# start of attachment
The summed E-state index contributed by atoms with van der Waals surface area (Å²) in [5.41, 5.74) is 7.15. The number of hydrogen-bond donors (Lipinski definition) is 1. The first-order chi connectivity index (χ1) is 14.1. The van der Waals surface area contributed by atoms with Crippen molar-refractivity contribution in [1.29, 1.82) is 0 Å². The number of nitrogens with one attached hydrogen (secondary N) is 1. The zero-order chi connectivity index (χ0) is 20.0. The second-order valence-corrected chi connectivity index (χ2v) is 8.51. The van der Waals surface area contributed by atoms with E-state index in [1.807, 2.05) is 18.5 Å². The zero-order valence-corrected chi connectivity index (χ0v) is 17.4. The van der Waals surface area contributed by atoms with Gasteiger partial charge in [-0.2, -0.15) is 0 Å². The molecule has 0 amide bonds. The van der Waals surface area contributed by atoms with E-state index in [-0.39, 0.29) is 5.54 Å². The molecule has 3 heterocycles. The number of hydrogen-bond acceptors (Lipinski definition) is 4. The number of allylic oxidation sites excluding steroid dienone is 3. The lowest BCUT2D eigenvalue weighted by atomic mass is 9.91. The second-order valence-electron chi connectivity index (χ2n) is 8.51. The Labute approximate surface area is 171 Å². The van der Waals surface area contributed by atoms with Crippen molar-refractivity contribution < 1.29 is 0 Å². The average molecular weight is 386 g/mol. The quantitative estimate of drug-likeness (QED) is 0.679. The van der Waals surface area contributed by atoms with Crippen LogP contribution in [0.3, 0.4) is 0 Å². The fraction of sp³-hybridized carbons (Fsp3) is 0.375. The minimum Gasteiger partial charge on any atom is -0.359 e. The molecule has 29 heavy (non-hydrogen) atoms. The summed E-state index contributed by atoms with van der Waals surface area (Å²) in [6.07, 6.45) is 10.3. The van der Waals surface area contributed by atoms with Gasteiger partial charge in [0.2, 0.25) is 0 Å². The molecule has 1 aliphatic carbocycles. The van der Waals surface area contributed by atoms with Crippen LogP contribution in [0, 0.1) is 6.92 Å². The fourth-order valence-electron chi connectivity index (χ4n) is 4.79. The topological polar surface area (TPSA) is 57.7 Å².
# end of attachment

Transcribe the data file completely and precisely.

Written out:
The summed E-state index contributed by atoms with van der Waals surface area (Å²) in [5.41, 5.74) is 7.15. The number of hydrogen-bond donors (Lipinski definition) is 1. The first-order chi connectivity index (χ1) is 14.1. The van der Waals surface area contributed by atoms with Crippen molar-refractivity contribution in [1.29, 1.82) is 0 Å². The number of nitrogens with one attached hydrogen (secondary N) is 1. The zero-order chi connectivity index (χ0) is 20.0. The second-order valence-corrected chi connectivity index (χ2v) is 8.51. The van der Waals surface area contributed by atoms with E-state index in [1.807, 2.05) is 18.5 Å². The zero-order valence-corrected chi connectivity index (χ0v) is 17.4. The van der Waals surface area contributed by atoms with Gasteiger partial charge in [-0.2, -0.15) is 0 Å². The molecule has 0 amide bonds. The van der Waals surface area contributed by atoms with E-state index in [-0.39, 0.29) is 5.54 Å². The molecule has 3 heterocycles. The number of hydrogen-bond acceptors (Lipinski definition) is 4. The number of allylic oxidation sites excluding steroid dienone is 3. The lowest BCUT2D eigenvalue weighted by atomic mass is 9.91. The second-order valence-electron chi connectivity index (χ2n) is 8.51. The Labute approximate surface area is 171 Å². The van der Waals surface area contributed by atoms with Crippen molar-refractivity contribution < 1.29 is 0 Å². The average molecular weight is 386 g/mol. The quantitative estimate of drug-likeness (QED) is 0.679. The van der Waals surface area contributed by atoms with Crippen LogP contribution in [0.3, 0.4) is 0 Å². The fraction of sp³-hybridized carbons (Fsp3) is 0.375. The minimum Gasteiger partial charge on any atom is -0.359 e. The molecule has 29 heavy (non-hydrogen) atoms. The summed E-state index contributed by atoms with van der Waals surface area (Å²) in [6.07, 6.45) is 10.3. The van der Waals surface area contributed by atoms with Gasteiger partial charge in [0.2, 0.25) is 0 Å². The molecule has 1 aliphatic carbocycles. The van der Waals surface area contributed by atoms with Crippen LogP contribution in [0, 0.1) is 6.92 Å². The fourth-order valence-electron chi connectivity index (χ4n) is 4.79. The topological polar surface area (TPSA) is 57.7 Å².